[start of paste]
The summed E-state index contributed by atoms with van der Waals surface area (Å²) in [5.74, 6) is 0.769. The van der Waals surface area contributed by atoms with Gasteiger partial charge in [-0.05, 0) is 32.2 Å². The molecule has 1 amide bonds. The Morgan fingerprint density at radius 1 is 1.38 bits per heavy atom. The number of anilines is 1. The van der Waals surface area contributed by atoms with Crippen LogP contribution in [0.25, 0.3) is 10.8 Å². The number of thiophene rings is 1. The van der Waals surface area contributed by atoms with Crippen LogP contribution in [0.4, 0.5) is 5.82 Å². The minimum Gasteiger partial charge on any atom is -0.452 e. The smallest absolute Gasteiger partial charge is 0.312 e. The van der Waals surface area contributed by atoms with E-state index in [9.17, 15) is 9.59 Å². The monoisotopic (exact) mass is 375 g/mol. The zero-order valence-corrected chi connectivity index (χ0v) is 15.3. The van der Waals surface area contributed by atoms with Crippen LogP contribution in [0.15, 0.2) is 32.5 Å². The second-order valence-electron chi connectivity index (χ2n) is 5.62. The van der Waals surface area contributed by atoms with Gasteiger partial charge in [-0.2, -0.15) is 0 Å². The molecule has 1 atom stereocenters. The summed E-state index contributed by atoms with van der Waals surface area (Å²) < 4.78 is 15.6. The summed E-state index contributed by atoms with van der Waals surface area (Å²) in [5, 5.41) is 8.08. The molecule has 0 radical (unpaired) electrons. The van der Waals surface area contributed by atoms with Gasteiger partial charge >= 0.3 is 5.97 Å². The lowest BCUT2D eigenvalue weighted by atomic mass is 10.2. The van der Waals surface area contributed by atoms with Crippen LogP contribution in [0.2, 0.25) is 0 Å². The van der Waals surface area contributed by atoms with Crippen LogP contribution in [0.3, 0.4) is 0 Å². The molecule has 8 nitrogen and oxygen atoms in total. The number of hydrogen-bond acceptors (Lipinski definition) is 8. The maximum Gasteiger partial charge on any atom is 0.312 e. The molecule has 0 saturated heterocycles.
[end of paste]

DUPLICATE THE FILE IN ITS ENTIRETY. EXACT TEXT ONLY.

The summed E-state index contributed by atoms with van der Waals surface area (Å²) in [5.74, 6) is 0.769. The van der Waals surface area contributed by atoms with Gasteiger partial charge in [-0.05, 0) is 32.2 Å². The molecule has 1 amide bonds. The Morgan fingerprint density at radius 1 is 1.38 bits per heavy atom. The number of anilines is 1. The van der Waals surface area contributed by atoms with Crippen LogP contribution in [0.25, 0.3) is 10.8 Å². The number of thiophene rings is 1. The van der Waals surface area contributed by atoms with Crippen LogP contribution in [0.4, 0.5) is 5.82 Å². The minimum Gasteiger partial charge on any atom is -0.452 e. The smallest absolute Gasteiger partial charge is 0.312 e. The van der Waals surface area contributed by atoms with E-state index in [9.17, 15) is 9.59 Å². The monoisotopic (exact) mass is 375 g/mol. The zero-order valence-corrected chi connectivity index (χ0v) is 15.3. The van der Waals surface area contributed by atoms with Crippen LogP contribution in [0.15, 0.2) is 32.5 Å². The second-order valence-electron chi connectivity index (χ2n) is 5.62. The van der Waals surface area contributed by atoms with Gasteiger partial charge in [-0.2, -0.15) is 0 Å². The molecule has 1 atom stereocenters. The summed E-state index contributed by atoms with van der Waals surface area (Å²) < 4.78 is 15.6. The summed E-state index contributed by atoms with van der Waals surface area (Å²) in [5, 5.41) is 8.08. The molecule has 0 radical (unpaired) electrons. The van der Waals surface area contributed by atoms with Gasteiger partial charge >= 0.3 is 5.97 Å². The lowest BCUT2D eigenvalue weighted by atomic mass is 10.2. The van der Waals surface area contributed by atoms with Crippen LogP contribution in [0.2, 0.25) is 0 Å². The van der Waals surface area contributed by atoms with Crippen LogP contribution in [0.3, 0.4) is 0 Å². The molecule has 8 nitrogen and oxygen atoms in total. The number of hydrogen-bond acceptors (Lipinski definition) is 8. The maximum Gasteiger partial charge on any atom is 0.312 e. The molecule has 0 saturated heterocycles.